It has been proven that a guitar’s neck profile has a significant impact on its playability, making it essential to examine each one before deciding which is best for you.

Weight 

The weight of a guitar is another factor that influences its playability, particularly when standing. A Les Paul weighs 9 to 12 pounds, which is 4 to 4.5 kg, in comparison to the typical Stratocaster’s weight of 7 to 8.5 lbs or 3 to 3.8 kg. 

Given the apparent weight differences between the two electric guitars, a Stratocaster will undoubtedly be more comfortable to play when standing. 

Weight is an important consideration, particularly if you’re looking for a guitar to utilize for live performances where you’ll be playing most of the time while standing up. 

Even while a few pounds or kilograms of weight difference may not seem significant during brief testing, it is crucial to understand that this difference will undoubtedly be immensely felt during extended playing sessions, thus it is preferable to select a lightweight guitar.

Higher Fret Access

The guitar’s body shape must be taken into consideration when discussing access to higher frets. The Gibson Les Paul has a single-cutaway body, whereas the Fender Stratocaster has a double-cutaway body. 

In comparison to its competitors, the Fender Stratocaster’s body shape makes it easier to reach higher frets. Guitars with double cutaways give players enough room for their hands and thumb to rest.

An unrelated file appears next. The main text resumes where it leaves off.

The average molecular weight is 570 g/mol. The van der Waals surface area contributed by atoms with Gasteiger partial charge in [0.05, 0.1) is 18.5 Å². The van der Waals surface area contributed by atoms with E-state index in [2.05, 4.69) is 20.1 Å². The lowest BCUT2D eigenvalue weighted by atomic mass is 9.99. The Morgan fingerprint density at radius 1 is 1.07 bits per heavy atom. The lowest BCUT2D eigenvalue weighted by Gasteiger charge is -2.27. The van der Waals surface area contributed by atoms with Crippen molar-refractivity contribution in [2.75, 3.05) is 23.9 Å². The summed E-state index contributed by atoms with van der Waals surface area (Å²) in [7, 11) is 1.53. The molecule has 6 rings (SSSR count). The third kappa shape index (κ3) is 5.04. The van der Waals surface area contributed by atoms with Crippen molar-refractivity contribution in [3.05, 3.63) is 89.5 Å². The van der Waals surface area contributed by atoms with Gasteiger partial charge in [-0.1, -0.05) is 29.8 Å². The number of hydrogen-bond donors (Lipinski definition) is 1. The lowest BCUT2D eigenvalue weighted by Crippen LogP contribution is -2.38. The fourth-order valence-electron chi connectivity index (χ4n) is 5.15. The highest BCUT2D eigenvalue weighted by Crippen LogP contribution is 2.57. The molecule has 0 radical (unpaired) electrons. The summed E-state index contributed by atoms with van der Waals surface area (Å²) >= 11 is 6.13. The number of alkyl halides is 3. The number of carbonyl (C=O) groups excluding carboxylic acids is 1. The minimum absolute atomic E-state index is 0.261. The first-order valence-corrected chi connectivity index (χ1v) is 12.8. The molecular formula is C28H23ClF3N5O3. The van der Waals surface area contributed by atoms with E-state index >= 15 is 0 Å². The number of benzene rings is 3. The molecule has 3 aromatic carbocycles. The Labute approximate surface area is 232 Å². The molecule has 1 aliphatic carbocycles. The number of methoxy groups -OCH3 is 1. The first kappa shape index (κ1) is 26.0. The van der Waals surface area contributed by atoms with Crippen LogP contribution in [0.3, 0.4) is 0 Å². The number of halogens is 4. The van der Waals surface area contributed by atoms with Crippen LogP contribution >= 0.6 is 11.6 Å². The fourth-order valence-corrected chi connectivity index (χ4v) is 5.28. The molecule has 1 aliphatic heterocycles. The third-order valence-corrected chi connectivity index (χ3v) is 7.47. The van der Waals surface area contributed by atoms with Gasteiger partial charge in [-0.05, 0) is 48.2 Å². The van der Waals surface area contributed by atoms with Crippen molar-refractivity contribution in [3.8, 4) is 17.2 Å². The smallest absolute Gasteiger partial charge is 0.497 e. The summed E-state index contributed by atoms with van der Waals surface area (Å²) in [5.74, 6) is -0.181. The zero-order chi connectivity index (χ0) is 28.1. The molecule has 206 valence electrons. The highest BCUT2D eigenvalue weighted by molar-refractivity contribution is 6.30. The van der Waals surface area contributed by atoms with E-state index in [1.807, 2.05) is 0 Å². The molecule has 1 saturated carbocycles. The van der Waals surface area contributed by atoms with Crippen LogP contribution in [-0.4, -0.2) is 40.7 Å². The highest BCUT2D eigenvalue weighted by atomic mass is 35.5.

Body Shapes

The shape and size of your guitar also impact the comfort you experience in playing them and how they rest on your body. With this regard, the Fender Stratocaster’s slimmer body and finer contours make them easier and more comfortable to play with. Although the Gibson Les Paul feels comfortable playing, it is still inferior to the Stratocaster. 

Fender Stratocasters feature a big contour on their back making them more comfortable since they rest on your body better either in a sitting or standing position. Moreover, a contour on its body’s face makes Stratocasters rest on your arm better during play. 

On the other hand, the Gibson Les Paul features limited contours and hard edges making them feel unnaturally pressing on your body during play. Although a few guitarists still find the Les Paul comfortable to play, there is no denying that the Stratocaster contours make them more comfortable to use.

Key Takeaway

Overall, the Fender Stratocaster is simple to play, especially considering its lightweight, slim neck, high frets that are easily accessible, and contoured body. 

Every guitar will be challenging for novices to play at first, but with practice, you’ll be able to play it with ease. 

Both the Fender Stratocaster and its major rival, the Gibson Les Paul, are excellent choices for electric guitar beginners because of their many qualities that will satisfy every user, especially if you aim to pursue a career as a professional.